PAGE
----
Staunton, December 17 – Yesterday, Nursultan Nazarbayev commemorated the 25th anniversary of Kazakhstan’s independence (centrasia.ru/news.php?st=1481876040), but today is an even more important anniversary: the 30th of the bloody suppression of protests following Moscow’s replacement of an ethnic Kazakh with an ethnic Russian as party secretary there.
On December 17, 1986, thousands of residents of Kazakhstan’s largest cities, including both ethnic Kazakhs and ethnic Russians, came into the streets to protest the sacking of longtime republic CPSU first secretary Dinmukhamed Kunayev and the installation of an ethnic Russian Gennady Kolbin who had earlier been a Russian second secretary in the Georgian SSR.
Moscow dispatched forces to suppress the demonstrators and reportedly more than 200 were killed as a result. And that event more than any other suggested to many around the world that the USSR was truly “the evil empire” US President Ronald Reagan had described it as four years earlier and that as an empire, it was fated to fall apart.
But more than that, the events in Kazakhstan’s cities 30 years ago showed three reasons why that collapse was likely to happen sooner rather than later and thus simultaneously energized movements in other Soviet republics and the occupied Baltic countries and ensured that “the nationality question” would no longer be treated as something marginal in the West.
First, these events demonstrated that Mikhail Gorbachev did not understand the nature of USSR over which he ruled and was ready to violate the rules of the game that had emerged over the previous decades. Under Brezhnev, the non-Russian republics had gotten used to the idea that the leader of their lands should be a member of the titular nationality even if real power resided with a Russian number two.
Gorbachev claimed at the time that he had to install Kolbin as party leader because there were no qualified Kazakhs for the job, an insult that he made worse by immediately having an ethnic Kazakh named as second secretary. If that individual deserved that post, why, many asked there and elsewhere, couldn’t he have the top job?
Some in the West and in Moscow celebrated Gorbachev’s “nationality blind” approach as a step forward toward a situation in which ethnicity would play a lesser role and the much ballyhooed “Soviet people” would take on more content; but Gorbachev’s clumsiness in this and other cases vitiated any possibility of a positive outcome.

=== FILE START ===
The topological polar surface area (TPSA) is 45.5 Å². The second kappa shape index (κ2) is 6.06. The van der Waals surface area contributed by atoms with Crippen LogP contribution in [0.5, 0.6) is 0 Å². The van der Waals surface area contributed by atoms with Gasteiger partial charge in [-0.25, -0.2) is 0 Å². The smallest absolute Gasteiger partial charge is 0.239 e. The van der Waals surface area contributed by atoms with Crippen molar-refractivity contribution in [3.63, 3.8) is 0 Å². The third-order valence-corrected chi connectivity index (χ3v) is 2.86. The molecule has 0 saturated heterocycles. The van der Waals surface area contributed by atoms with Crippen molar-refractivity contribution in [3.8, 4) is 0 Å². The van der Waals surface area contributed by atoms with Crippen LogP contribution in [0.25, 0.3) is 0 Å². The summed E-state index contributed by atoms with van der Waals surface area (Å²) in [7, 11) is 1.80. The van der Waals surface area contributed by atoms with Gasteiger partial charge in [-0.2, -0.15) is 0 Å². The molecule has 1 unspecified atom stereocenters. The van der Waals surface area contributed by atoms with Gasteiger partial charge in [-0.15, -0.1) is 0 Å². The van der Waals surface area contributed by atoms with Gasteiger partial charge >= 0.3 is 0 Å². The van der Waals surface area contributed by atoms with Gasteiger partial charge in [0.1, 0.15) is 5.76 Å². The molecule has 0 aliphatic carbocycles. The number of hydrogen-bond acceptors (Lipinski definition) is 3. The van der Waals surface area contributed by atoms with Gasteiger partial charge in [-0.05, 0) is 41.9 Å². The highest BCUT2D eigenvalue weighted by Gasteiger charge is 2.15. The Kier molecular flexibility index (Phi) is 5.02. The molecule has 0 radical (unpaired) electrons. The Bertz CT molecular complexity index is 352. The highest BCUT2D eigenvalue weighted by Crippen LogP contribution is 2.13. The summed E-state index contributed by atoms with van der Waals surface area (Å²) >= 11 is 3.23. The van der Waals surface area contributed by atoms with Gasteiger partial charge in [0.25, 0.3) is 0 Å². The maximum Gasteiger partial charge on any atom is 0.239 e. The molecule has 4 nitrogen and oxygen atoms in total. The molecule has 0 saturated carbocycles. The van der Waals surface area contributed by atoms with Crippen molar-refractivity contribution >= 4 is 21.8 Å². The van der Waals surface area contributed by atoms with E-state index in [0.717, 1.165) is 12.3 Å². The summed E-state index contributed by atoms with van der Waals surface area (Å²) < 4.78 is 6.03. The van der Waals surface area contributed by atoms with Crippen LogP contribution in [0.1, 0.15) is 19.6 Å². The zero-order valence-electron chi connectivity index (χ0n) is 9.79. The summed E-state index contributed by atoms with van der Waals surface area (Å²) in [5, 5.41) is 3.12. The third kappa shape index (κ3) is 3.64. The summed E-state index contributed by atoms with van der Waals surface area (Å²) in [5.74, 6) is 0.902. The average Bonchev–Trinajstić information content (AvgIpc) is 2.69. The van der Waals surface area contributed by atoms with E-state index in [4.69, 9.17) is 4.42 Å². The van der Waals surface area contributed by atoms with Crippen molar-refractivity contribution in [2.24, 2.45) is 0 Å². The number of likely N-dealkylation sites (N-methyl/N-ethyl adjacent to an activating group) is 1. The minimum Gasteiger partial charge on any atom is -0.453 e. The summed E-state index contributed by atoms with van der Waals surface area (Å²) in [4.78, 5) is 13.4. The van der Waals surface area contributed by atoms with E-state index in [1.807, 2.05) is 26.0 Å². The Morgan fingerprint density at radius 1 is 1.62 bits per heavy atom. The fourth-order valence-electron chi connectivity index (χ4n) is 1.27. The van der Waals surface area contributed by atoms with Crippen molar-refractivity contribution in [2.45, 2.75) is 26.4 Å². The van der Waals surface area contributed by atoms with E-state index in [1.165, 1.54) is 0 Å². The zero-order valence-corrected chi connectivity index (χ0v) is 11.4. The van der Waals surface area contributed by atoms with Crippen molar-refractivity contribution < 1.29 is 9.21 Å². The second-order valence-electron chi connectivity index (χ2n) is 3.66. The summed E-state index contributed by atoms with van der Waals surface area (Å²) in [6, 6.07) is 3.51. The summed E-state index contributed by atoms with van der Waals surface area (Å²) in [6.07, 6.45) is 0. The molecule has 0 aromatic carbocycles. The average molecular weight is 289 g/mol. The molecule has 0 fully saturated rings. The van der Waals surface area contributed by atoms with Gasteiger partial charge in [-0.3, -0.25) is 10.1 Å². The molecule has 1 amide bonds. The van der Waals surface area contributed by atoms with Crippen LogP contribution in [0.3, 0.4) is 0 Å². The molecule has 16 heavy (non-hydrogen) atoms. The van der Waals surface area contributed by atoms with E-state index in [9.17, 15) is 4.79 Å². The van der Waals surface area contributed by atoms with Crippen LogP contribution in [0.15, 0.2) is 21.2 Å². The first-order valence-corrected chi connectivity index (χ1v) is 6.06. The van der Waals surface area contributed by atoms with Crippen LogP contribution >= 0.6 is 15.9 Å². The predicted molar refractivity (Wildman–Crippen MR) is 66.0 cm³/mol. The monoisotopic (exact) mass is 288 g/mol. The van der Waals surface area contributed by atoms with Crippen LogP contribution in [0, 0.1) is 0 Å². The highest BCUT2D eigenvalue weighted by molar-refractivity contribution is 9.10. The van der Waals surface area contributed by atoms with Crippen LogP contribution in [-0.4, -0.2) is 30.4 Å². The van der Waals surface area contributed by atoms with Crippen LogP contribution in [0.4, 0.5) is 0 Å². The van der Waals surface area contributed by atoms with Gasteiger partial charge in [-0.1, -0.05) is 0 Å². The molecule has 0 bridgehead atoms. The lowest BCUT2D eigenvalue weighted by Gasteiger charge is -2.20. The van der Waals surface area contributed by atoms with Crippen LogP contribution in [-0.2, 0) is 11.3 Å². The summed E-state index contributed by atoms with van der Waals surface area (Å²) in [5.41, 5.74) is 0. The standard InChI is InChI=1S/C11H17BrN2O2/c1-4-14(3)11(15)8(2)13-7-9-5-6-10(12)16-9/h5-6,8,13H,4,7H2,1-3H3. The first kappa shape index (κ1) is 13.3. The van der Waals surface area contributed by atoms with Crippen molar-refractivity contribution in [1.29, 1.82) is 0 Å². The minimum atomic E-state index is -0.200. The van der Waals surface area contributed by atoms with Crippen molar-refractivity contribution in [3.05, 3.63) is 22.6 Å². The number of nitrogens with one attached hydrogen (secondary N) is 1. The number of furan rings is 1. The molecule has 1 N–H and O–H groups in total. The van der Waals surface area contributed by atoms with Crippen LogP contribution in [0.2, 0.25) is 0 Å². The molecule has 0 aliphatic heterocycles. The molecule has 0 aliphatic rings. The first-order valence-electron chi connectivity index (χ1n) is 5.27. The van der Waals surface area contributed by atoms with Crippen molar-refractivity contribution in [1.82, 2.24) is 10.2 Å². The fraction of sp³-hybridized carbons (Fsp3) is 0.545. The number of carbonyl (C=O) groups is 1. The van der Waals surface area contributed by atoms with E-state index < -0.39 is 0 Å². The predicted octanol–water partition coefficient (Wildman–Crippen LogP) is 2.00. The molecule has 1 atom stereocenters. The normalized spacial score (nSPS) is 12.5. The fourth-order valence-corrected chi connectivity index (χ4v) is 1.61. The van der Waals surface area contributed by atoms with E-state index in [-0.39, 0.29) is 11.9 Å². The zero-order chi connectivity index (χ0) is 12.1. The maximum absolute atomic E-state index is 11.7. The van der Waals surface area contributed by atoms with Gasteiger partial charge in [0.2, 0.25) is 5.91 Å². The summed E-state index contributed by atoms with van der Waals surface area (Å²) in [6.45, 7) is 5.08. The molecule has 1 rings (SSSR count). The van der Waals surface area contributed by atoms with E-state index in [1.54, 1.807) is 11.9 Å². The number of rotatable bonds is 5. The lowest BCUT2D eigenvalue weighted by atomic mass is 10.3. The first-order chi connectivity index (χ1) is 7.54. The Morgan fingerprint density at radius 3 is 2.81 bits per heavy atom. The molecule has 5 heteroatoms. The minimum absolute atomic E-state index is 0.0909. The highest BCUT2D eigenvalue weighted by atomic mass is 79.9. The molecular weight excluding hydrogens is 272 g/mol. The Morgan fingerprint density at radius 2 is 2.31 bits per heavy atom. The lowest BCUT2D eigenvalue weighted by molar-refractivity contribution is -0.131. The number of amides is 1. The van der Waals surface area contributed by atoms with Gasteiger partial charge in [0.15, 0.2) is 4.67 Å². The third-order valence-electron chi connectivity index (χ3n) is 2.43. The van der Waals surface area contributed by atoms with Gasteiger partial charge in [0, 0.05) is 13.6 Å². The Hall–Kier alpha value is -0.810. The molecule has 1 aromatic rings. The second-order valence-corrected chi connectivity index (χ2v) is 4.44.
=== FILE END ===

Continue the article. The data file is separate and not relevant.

Second, as few in the West were prepared to acknowledge at the time but as ever more evidence has piled up since that time, the clashes in Kazakhstan’s cities were not simply between ethnic Kazakhs and ethnic Russians but between members of both groups who had enjoyed preferences under Kunayev and those who thought they’d be better off under someone else.
That may sound like a small thing, but in fact it was vitally important for the future of Kazakhstan and of the Soviet Union. On the one hand, it showed that the elites in the republics had succeeded in forming a political base that was larger than ethnicity, something critical in places like Kazakhstan, where the titular nationality was outnumbered by ethnic Russians.
And on the other, the formation of such unions meant that the ground had been laid for ethnic Russians to join the titular nationalities in the republics in pressing for greater powers and ultimately independence. Had the nationality question in Gorbachev’s time simply been between ethnic Russians and non-Russians, 1991 would likely have been very different and more bloody.
Finally, third, the events of December 17th 30 years ago, call attention to one of the most serious problems in understanding what happened in the Soviet Union and what is happening in the Russian Federation: the tendency in Moscow and the West to pay attention to a problem only when it sparks violence.
Had Moscow and the West 30 years ago been paying broader attention to the nationality issues in the USSR and were they paying broader attention to similar issues now, they would have seen and would see now that the violence they attend to highlights problems and may accelerate the process but is not necessarily the most important thing going on.
Except where Moscow either encouraged violence as in Armenia and Azerbaijan or used it so many other places, most Soviet republics moved toward independence without it as those who did keep track of such things were aware. And today, although violence in the North Caucasus and its suppression gets the most attention, arguably there are other places that matter more for fate of the Russian Federation.
Among them are the republics of the Middle Volga, Tuva, Buryatia, and what may surprise people most, predominantly ethnic Russian regions whose populations are also being driven away by Moscow’s arrogance and disdain just as rapidly as any non-Russian nation or republic.
That is the real lesson of December 17, 1986, even if it is one that still needs to be learned in the Russian capital and the West.
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